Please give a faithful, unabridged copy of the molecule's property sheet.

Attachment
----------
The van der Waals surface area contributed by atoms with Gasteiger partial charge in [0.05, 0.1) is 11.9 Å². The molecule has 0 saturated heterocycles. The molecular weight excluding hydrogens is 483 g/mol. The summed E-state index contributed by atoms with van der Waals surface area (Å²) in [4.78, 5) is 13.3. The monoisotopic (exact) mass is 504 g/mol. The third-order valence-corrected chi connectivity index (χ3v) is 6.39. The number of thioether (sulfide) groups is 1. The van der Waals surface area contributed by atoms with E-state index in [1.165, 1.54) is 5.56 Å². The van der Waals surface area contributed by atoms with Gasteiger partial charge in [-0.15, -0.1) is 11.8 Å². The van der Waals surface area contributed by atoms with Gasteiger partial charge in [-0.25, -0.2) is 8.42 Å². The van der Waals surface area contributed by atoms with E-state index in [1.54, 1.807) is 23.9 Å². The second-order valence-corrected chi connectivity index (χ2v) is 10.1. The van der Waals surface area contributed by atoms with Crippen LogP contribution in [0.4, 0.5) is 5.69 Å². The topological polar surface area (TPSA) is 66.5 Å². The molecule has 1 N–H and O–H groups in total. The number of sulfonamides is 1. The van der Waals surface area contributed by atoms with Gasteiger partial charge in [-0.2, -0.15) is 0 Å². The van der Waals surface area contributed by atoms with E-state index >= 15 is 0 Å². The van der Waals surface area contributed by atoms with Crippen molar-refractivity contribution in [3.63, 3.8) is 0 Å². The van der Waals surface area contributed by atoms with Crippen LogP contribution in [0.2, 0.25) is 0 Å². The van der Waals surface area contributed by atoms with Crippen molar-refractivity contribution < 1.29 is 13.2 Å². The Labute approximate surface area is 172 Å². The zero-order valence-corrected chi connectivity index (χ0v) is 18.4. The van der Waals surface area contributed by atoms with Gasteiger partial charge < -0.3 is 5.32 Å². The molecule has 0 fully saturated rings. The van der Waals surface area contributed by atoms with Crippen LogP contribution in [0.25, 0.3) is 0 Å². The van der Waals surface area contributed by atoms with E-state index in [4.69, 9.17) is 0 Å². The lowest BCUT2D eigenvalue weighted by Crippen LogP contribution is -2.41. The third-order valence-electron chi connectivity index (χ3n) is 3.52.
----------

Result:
The van der Waals surface area contributed by atoms with Gasteiger partial charge in [0.05, 0.1) is 11.9 Å². The molecule has 0 saturated heterocycles. The molecular weight excluding hydrogens is 483 g/mol. The summed E-state index contributed by atoms with van der Waals surface area (Å²) in [4.78, 5) is 13.3. The monoisotopic (exact) mass is 504 g/mol. The third-order valence-corrected chi connectivity index (χ3v) is 6.39. The number of thioether (sulfide) groups is 1. The van der Waals surface area contributed by atoms with E-state index in [1.165, 1.54) is 5.56 Å². The van der Waals surface area contributed by atoms with Gasteiger partial charge in [-0.15, -0.1) is 11.8 Å². The van der Waals surface area contributed by atoms with Gasteiger partial charge in [-0.25, -0.2) is 8.42 Å². The van der Waals surface area contributed by atoms with E-state index in [1.54, 1.807) is 23.9 Å². The second-order valence-corrected chi connectivity index (χ2v) is 10.1. The van der Waals surface area contributed by atoms with Crippen LogP contribution in [0.4, 0.5) is 5.69 Å². The topological polar surface area (TPSA) is 66.5 Å². The molecule has 1 N–H and O–H groups in total. The number of sulfonamides is 1. The van der Waals surface area contributed by atoms with Gasteiger partial charge in [-0.2, -0.15) is 0 Å². The van der Waals surface area contributed by atoms with E-state index >= 15 is 0 Å². The van der Waals surface area contributed by atoms with Crippen molar-refractivity contribution in [3.63, 3.8) is 0 Å². The van der Waals surface area contributed by atoms with Crippen LogP contribution in [0.2, 0.25) is 0 Å². The van der Waals surface area contributed by atoms with Crippen molar-refractivity contribution < 1.29 is 13.2 Å². The Labute approximate surface area is 172 Å². The zero-order valence-corrected chi connectivity index (χ0v) is 18.4. The van der Waals surface area contributed by atoms with Gasteiger partial charge < -0.3 is 5.32 Å². The molecule has 0 fully saturated rings. The van der Waals surface area contributed by atoms with Crippen LogP contribution in [0.25, 0.3) is 0 Å². The van der Waals surface area contributed by atoms with E-state index in [4.69, 9.17) is 0 Å². The lowest BCUT2D eigenvalue weighted by Crippen LogP contribution is -2.41. The third-order valence-electron chi connectivity index (χ3n) is 3.52.